Once we reached the water, we tried taking some photos with the delayed timer. I pushed the button, clambered down some rocks and up some more, trying to get to Tim's side within the 10 seconds. I've shared a couple of the attempts in the collage. We moved to an easier access point before claiming success.
It's high time to investigate a remote!


Such a pretty day. In the forest, we stood still and heard fir needles dropping like soft rain. A leaf let go and sashayed downwards, rustling when it touched a branch. There is still much green in the woods, and a definite feel of aut…

October Moments

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This week has been short, with Monday the Thanksgiving holiday, but busy with covering classes for another teacher. 

Rain fell this week, and temperatures are dropping. Late in the afternoon, however, golden light suffuses the garden as the sun slants low over the Sooke Hills beyond our home. 


Rich tawny shades dominate in one last burst of colour before the austere lines of bare branches are etched against the sky.


Something drew me to an upstairs window on Wednesday afternoon. A thin layer of mist covered the distant hills seen beyond our neighbours' roofs. A tree, aspen perhaps, glowed yellow. 



An enormous murder of crows rose up and swirled silently in circular patterns that spread from garden to garden including our own. The black crows spiraling upwards in the mist and the beacon of the yellow tree formed an unforgettable picture not captured by any camera.
At a time when the world aches with pain and despair, this moment of grace came as a gift from God, and I tucked it into my …

Thanksgiving in October

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Eleven of us sat down to a turkey dinner with all the trimmings yesterday. Although the holiday is technically Monday (the second Monday in October), we, like many families, have our big dinner on Sunday, followed by a relaxed Monday. 


I look at this photos and see the faces of some of the people I love so very much. For now, the little ones enjoy sitting at their own small table while the adults sit at the big table. I remember sitting at the children's table at family gatherings when I was growing up. Do you?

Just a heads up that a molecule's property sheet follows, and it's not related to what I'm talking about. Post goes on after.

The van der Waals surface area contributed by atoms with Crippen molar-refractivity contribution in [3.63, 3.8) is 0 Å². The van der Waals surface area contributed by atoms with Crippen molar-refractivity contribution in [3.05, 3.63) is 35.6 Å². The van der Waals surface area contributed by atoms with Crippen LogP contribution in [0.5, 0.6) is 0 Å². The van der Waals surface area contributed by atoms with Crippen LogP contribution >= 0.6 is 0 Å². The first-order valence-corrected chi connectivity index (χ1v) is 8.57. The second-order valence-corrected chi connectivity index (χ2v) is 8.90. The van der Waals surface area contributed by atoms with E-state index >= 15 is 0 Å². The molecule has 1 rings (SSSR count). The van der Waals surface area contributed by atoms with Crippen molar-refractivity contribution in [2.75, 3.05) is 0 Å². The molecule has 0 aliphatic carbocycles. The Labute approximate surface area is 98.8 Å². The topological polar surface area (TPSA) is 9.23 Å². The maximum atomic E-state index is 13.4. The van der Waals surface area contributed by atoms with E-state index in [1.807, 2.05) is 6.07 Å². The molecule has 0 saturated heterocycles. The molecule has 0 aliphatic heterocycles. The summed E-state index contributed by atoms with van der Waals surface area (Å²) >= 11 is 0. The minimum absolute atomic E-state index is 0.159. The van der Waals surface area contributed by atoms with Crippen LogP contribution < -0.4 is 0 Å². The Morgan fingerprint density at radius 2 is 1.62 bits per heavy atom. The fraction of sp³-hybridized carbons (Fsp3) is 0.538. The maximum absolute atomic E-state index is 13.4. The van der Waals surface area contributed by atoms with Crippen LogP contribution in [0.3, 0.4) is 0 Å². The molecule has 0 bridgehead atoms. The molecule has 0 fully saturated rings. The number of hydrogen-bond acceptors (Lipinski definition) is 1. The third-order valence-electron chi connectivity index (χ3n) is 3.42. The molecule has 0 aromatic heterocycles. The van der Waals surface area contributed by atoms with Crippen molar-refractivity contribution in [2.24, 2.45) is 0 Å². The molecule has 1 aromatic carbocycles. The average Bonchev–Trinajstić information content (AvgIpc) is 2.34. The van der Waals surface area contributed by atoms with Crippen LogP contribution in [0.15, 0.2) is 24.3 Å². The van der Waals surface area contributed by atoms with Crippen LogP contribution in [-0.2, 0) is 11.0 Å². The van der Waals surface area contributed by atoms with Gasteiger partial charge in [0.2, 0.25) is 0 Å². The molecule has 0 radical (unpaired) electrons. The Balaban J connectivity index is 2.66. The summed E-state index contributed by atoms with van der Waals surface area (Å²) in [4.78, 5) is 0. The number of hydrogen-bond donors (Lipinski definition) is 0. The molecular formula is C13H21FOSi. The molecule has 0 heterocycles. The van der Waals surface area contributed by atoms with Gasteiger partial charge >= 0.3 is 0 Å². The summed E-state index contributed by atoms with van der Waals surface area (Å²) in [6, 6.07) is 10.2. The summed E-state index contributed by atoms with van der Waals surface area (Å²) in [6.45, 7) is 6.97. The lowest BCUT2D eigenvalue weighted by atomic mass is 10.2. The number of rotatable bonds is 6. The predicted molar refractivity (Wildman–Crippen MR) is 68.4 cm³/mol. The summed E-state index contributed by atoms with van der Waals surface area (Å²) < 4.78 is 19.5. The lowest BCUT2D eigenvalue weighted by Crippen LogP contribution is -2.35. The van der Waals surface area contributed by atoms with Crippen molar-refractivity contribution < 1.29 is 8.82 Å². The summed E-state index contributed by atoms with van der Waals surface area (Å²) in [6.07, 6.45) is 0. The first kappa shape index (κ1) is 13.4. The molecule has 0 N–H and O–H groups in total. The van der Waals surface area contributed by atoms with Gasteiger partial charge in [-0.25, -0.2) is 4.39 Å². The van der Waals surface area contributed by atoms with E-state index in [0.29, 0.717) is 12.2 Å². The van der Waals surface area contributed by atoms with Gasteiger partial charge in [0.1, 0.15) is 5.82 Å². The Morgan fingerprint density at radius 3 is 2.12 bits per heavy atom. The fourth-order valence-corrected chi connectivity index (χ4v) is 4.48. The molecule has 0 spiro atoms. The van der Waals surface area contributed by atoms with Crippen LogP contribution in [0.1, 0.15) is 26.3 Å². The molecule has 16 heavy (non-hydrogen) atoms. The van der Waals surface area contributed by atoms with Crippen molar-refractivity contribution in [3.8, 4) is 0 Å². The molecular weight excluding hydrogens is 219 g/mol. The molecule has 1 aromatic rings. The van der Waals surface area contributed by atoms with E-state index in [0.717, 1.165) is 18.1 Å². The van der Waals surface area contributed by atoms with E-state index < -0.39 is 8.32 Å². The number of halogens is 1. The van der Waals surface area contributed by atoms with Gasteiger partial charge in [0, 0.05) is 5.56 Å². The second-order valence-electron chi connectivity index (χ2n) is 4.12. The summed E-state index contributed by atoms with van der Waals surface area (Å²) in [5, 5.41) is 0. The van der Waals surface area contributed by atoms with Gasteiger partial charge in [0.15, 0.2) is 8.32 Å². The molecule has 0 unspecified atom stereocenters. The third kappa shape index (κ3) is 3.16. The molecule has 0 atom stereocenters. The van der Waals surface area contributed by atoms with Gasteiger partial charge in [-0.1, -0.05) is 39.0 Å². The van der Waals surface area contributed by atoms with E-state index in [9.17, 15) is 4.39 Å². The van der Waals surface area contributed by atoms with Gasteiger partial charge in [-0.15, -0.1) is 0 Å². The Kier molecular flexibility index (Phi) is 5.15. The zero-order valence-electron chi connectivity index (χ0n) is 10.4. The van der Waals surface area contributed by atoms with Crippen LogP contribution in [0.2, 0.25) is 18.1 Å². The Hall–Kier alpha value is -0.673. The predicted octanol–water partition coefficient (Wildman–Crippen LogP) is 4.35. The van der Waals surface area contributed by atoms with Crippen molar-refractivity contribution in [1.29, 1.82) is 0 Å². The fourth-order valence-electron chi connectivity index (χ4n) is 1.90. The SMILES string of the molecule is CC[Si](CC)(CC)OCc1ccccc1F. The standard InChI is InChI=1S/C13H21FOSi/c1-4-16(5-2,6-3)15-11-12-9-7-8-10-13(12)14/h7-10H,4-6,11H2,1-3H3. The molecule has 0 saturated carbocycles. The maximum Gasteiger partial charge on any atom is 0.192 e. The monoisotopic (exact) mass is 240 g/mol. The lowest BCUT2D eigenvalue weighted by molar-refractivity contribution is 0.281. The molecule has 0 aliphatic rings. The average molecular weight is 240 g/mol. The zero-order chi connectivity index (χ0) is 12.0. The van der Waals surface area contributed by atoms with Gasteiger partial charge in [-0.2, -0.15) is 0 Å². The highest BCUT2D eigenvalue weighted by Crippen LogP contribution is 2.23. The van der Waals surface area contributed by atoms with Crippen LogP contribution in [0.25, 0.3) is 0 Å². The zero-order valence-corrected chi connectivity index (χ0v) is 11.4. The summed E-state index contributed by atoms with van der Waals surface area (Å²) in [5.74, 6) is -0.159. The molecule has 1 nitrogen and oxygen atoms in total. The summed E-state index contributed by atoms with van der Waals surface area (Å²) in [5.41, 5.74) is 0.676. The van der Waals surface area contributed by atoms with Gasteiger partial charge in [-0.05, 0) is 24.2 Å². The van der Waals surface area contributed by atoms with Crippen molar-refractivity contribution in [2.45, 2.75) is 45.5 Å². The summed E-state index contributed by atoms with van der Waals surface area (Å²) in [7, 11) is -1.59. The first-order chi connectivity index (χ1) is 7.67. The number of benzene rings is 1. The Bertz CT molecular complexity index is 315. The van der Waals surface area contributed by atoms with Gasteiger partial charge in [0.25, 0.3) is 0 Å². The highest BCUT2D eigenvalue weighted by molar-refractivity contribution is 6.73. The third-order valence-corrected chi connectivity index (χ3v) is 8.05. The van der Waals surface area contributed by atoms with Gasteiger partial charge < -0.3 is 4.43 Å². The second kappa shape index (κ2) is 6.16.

Did you notice the top right hand photo? That's Katie, our daughter-in-law. For this particular dinner, I set the food out in the kitchen and we served our plates from their and brought them to the table to eat. After dinner was mostly done, Katie was up checking on the little ones and stopped by the stuffing casserole on the way back to the dining room. She mentioned how much she enjoyed it. She ate it from the pan.  She was there long enough that I suggested she bring t…

Just Before Thanksgiving

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Sometimes, weeks don't turn out as planned. Each year, on the two school days before Canadian Thanksgiving, our school gives the students time off while the teachers go to a conference. It's a great time of learning (for the teachers) and having fun together. 

On Monday night, I came down with a sore throat that turned into a cold. So, no conference for me. I stayed home. By Friday I was feeling much better and rather wished I had gone. My colleagues were happy for me to NOT share my germs, however. 

I rescued some flowers from the garden from an impending rain and windstorm. Those white roses, Winchester Cathedral, have wicked thorns and I plunked them down onto the table without much fuss. 


I gingerly separated this one bloom from the bunch and posed it for its portrait. Such a pretty, fragrant flower. 


This basket of tomatoes and squash were also rescued. We've been eating the little Millionaire tomatoes like candy, for they are so sweet. The bigger tomatoes were cut in hal…

October is Here!

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Welcome, October, my favourite month of the year. September hovers between summer and autumn. October sees true autumn: shortened cool days; brisk, even frosty nights; alternating sunshine and rain.

The dahlias still bloom prolifically. Every few days I clip another small vaseful. I can see them growing from my kitchen window and admire them at every stage.   




It's time to light candles and focus on home. Saturday I puttered about the house all day, making things sparkle for the beginning of this season. 

I washed the downstairs windows and cleaned the grime from the sliding tracks. Has someone invented an efficient way to clean these? A cloth and a knife for getting into those 90 degree angles are what I use. My few silver pieces gleam; baseboards are dusted, and the house seems to sigh in contentment.



We walked around the Bog this afternoon. Clouds teased us with their forays across the sun, but no rain fell. Hawthorne trees are rich with berries. The Bog is mostly dry, awaiting rai…